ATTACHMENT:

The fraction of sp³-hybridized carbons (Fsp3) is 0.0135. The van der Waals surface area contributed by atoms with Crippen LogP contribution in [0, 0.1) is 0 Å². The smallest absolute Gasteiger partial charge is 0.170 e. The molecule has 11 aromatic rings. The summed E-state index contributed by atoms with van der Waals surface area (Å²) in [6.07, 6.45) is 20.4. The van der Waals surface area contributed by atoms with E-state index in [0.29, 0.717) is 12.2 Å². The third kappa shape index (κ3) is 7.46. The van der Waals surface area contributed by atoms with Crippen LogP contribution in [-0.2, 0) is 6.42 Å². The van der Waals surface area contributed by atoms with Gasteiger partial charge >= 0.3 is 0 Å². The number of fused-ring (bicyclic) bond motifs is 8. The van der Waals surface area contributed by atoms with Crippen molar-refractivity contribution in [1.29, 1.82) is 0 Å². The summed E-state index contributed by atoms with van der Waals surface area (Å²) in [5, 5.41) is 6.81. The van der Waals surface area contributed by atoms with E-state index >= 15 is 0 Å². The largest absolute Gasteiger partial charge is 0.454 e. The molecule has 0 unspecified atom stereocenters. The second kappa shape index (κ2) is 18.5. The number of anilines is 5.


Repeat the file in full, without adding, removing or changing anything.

The fraction of sp³-hybridized carbons (Fsp3) is 0.0135. The van der Waals surface area contributed by atoms with Crippen LogP contribution in [0, 0.1) is 0 Å². The smallest absolute Gasteiger partial charge is 0.170 e. The molecule has 11 aromatic rings. The summed E-state index contributed by atoms with van der Waals surface area (Å²) in [6.07, 6.45) is 20.4. The van der Waals surface area contributed by atoms with E-state index in [0.29, 0.717) is 12.2 Å². The third kappa shape index (κ3) is 7.46. The van der Waals surface area contributed by atoms with Crippen LogP contribution in [-0.2, 0) is 6.42 Å². The van der Waals surface area contributed by atoms with Gasteiger partial charge >= 0.3 is 0 Å². The number of fused-ring (bicyclic) bond motifs is 8. The van der Waals surface area contributed by atoms with Crippen molar-refractivity contribution in [1.29, 1.82) is 0 Å². The summed E-state index contributed by atoms with van der Waals surface area (Å²) in [5, 5.41) is 6.81. The van der Waals surface area contributed by atoms with E-state index >= 15 is 0 Å². The largest absolute Gasteiger partial charge is 0.454 e. The molecule has 0 unspecified atom stereocenters. The second kappa shape index (κ2) is 18.5. The number of anilines is 5.